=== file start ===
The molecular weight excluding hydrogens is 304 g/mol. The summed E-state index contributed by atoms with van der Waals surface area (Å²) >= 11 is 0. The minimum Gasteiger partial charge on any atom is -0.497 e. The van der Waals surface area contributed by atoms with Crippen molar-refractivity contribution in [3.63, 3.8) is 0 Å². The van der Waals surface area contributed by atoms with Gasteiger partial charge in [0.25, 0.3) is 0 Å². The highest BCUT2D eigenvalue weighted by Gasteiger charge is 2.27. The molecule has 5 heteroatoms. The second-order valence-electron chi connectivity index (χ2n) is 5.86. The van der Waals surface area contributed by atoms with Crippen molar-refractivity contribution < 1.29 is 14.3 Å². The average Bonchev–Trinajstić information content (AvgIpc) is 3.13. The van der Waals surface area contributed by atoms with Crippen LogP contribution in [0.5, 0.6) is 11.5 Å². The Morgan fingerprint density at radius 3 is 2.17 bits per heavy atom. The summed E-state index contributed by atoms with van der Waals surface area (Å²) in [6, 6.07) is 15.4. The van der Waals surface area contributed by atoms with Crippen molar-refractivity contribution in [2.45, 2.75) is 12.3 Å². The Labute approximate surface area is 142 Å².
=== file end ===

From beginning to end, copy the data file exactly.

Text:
The molecular weight excluding hydrogens is 304 g/mol. The summed E-state index contributed by atoms with van der Waals surface area (Å²) >= 11 is 0. The minimum Gasteiger partial charge on any atom is -0.497 e. The van der Waals surface area contributed by atoms with Crippen molar-refractivity contribution in [3.63, 3.8) is 0 Å². The van der Waals surface area contributed by atoms with Gasteiger partial charge in [0.25, 0.3) is 0 Å². The highest BCUT2D eigenvalue weighted by Gasteiger charge is 2.27. The molecule has 5 heteroatoms. The second-order valence-electron chi connectivity index (χ2n) is 5.86. The van der Waals surface area contributed by atoms with Crippen molar-refractivity contribution < 1.29 is 14.3 Å². The average Bonchev–Trinajstić information content (AvgIpc) is 3.13. The van der Waals surface area contributed by atoms with Crippen LogP contribution in [0.5, 0.6) is 11.5 Å². The Morgan fingerprint density at radius 3 is 2.17 bits per heavy atom. The summed E-state index contributed by atoms with van der Waals surface area (Å²) in [6, 6.07) is 15.4. The van der Waals surface area contributed by atoms with Crippen molar-refractivity contribution in [2.45, 2.75) is 12.3 Å². The Labute approximate surface area is 142 Å².